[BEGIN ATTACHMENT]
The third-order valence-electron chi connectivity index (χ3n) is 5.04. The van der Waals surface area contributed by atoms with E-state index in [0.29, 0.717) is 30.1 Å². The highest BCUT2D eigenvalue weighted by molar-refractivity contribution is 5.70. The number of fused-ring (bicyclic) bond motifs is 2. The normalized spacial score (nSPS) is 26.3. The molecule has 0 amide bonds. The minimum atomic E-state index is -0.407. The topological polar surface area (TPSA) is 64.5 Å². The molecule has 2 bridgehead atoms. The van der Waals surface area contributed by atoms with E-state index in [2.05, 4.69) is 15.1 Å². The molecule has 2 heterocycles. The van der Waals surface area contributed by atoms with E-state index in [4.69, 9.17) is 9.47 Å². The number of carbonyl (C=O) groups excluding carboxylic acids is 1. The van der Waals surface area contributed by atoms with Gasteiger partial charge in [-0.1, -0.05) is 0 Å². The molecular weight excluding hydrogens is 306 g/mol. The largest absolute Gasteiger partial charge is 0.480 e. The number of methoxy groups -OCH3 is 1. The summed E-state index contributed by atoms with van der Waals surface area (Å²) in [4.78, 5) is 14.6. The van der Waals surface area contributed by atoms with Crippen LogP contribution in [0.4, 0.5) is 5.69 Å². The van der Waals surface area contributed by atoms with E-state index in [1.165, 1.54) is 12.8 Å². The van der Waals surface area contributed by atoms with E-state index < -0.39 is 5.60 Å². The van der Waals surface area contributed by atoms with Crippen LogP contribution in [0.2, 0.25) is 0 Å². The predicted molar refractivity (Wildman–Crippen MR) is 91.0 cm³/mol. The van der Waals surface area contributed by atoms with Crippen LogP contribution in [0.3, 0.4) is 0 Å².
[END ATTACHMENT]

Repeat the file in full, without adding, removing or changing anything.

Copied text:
The third-order valence-electron chi connectivity index (χ3n) is 5.04. The van der Waals surface area contributed by atoms with E-state index in [0.29, 0.717) is 30.1 Å². The highest BCUT2D eigenvalue weighted by molar-refractivity contribution is 5.70. The number of fused-ring (bicyclic) bond motifs is 2. The normalized spacial score (nSPS) is 26.3. The molecule has 0 amide bonds. The minimum atomic E-state index is -0.407. The topological polar surface area (TPSA) is 64.5 Å². The molecule has 2 bridgehead atoms. The van der Waals surface area contributed by atoms with E-state index in [2.05, 4.69) is 15.1 Å². The molecule has 2 heterocycles. The van der Waals surface area contributed by atoms with E-state index in [4.69, 9.17) is 9.47 Å². The number of carbonyl (C=O) groups excluding carboxylic acids is 1. The van der Waals surface area contributed by atoms with Gasteiger partial charge in [-0.1, -0.05) is 0 Å². The molecular weight excluding hydrogens is 306 g/mol. The largest absolute Gasteiger partial charge is 0.480 e. The number of methoxy groups -OCH3 is 1. The summed E-state index contributed by atoms with van der Waals surface area (Å²) in [4.78, 5) is 14.6. The van der Waals surface area contributed by atoms with Crippen LogP contribution in [0.4, 0.5) is 5.69 Å². The van der Waals surface area contributed by atoms with E-state index in [1.165, 1.54) is 12.8 Å². The van der Waals surface area contributed by atoms with E-state index < -0.39 is 5.60 Å². The van der Waals surface area contributed by atoms with Crippen LogP contribution in [0.2, 0.25) is 0 Å². The predicted molar refractivity (Wildman–Crippen MR) is 91.0 cm³/mol. The van der Waals surface area contributed by atoms with Crippen LogP contribution in [0.3, 0.4) is 0 Å².